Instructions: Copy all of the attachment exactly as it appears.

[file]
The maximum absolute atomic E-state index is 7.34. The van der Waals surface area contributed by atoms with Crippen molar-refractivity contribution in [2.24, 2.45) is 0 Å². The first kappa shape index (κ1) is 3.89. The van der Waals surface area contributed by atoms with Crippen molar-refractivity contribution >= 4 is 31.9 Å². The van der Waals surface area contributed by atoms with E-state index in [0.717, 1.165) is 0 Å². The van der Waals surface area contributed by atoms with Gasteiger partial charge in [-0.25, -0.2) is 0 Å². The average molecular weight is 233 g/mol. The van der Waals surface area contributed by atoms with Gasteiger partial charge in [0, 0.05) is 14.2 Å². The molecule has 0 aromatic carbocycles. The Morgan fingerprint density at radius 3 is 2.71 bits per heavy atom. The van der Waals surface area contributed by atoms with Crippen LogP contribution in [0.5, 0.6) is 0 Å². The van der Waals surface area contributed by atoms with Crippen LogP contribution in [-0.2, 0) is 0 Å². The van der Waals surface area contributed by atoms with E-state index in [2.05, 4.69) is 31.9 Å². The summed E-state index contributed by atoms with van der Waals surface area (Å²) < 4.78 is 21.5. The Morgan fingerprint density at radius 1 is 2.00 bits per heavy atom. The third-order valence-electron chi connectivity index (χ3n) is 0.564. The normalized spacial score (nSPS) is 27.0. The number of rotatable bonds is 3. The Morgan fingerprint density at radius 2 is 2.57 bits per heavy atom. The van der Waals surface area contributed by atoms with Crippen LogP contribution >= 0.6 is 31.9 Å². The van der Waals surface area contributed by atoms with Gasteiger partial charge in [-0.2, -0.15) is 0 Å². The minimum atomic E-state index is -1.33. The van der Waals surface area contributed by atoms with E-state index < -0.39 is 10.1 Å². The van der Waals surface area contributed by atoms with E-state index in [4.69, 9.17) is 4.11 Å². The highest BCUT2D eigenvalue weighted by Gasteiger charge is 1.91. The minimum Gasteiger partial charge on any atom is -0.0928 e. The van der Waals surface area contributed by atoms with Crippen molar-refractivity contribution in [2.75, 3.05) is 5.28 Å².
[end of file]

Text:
The maximum absolute atomic E-state index is 7.34. The van der Waals surface area contributed by atoms with Crippen molar-refractivity contribution in [2.24, 2.45) is 0 Å². The first kappa shape index (κ1) is 3.89. The van der Waals surface area contributed by atoms with Crippen molar-refractivity contribution >= 4 is 31.9 Å². The van der Waals surface area contributed by atoms with E-state index in [0.717, 1.165) is 0 Å². The van der Waals surface area contributed by atoms with Gasteiger partial charge in [-0.25, -0.2) is 0 Å². The average molecular weight is 233 g/mol. The van der Waals surface area contributed by atoms with Gasteiger partial charge in [0, 0.05) is 14.2 Å². The molecule has 0 aromatic carbocycles. The Morgan fingerprint density at radius 3 is 2.71 bits per heavy atom. The van der Waals surface area contributed by atoms with Crippen LogP contribution in [0.5, 0.6) is 0 Å². The van der Waals surface area contributed by atoms with Crippen LogP contribution in [-0.2, 0) is 0 Å². The van der Waals surface area contributed by atoms with E-state index in [2.05, 4.69) is 31.9 Å². The summed E-state index contributed by atoms with van der Waals surface area (Å²) < 4.78 is 21.5. The Morgan fingerprint density at radius 1 is 2.00 bits per heavy atom. The third-order valence-electron chi connectivity index (χ3n) is 0.564. The normalized spacial score (nSPS) is 27.0. The number of rotatable bonds is 3. The Morgan fingerprint density at radius 2 is 2.57 bits per heavy atom. The van der Waals surface area contributed by atoms with Crippen LogP contribution >= 0.6 is 31.9 Å². The van der Waals surface area contributed by atoms with Gasteiger partial charge in [-0.2, -0.15) is 0 Å². The minimum atomic E-state index is -1.33. The van der Waals surface area contributed by atoms with E-state index < -0.39 is 10.1 Å². The van der Waals surface area contributed by atoms with E-state index in [4.69, 9.17) is 4.11 Å². The highest BCUT2D eigenvalue weighted by Gasteiger charge is 1.91. The minimum Gasteiger partial charge on any atom is -0.0928 e. The van der Waals surface area contributed by atoms with Crippen molar-refractivity contribution in [2.75, 3.05) is 5.28 Å².